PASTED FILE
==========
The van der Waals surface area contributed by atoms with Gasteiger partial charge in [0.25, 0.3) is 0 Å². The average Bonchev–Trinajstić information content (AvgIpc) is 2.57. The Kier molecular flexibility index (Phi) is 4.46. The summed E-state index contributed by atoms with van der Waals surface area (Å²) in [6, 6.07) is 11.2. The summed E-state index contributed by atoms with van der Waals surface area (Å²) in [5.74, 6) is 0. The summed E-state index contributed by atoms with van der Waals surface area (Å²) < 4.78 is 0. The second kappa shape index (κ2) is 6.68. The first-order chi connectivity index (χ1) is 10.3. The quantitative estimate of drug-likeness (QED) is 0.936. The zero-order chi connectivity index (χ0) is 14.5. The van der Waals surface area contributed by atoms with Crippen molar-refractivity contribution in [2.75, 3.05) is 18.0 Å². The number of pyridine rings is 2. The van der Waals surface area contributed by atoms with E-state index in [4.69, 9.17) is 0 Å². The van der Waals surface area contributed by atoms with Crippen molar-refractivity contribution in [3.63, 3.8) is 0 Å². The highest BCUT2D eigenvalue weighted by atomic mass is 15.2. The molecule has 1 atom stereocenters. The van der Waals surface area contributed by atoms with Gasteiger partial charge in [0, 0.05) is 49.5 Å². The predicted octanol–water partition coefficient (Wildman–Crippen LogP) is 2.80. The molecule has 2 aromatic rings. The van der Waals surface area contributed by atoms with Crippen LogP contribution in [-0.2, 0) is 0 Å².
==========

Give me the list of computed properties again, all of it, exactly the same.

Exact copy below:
The van der Waals surface area contributed by atoms with Gasteiger partial charge in [0.25, 0.3) is 0 Å². The average Bonchev–Trinajstić information content (AvgIpc) is 2.57. The Kier molecular flexibility index (Phi) is 4.46. The summed E-state index contributed by atoms with van der Waals surface area (Å²) in [6, 6.07) is 11.2. The summed E-state index contributed by atoms with van der Waals surface area (Å²) in [5.74, 6) is 0. The summed E-state index contributed by atoms with van der Waals surface area (Å²) < 4.78 is 0. The second kappa shape index (κ2) is 6.68. The first-order chi connectivity index (χ1) is 10.3. The quantitative estimate of drug-likeness (QED) is 0.936. The zero-order chi connectivity index (χ0) is 14.5. The van der Waals surface area contributed by atoms with Crippen molar-refractivity contribution in [2.75, 3.05) is 18.0 Å². The number of pyridine rings is 2. The van der Waals surface area contributed by atoms with E-state index in [4.69, 9.17) is 0 Å². The van der Waals surface area contributed by atoms with Crippen molar-refractivity contribution in [3.63, 3.8) is 0 Å². The highest BCUT2D eigenvalue weighted by atomic mass is 15.2. The molecule has 1 atom stereocenters. The van der Waals surface area contributed by atoms with Gasteiger partial charge in [0, 0.05) is 49.5 Å². The predicted octanol–water partition coefficient (Wildman–Crippen LogP) is 2.80. The molecule has 2 aromatic rings. The van der Waals surface area contributed by atoms with Crippen LogP contribution in [-0.2, 0) is 0 Å².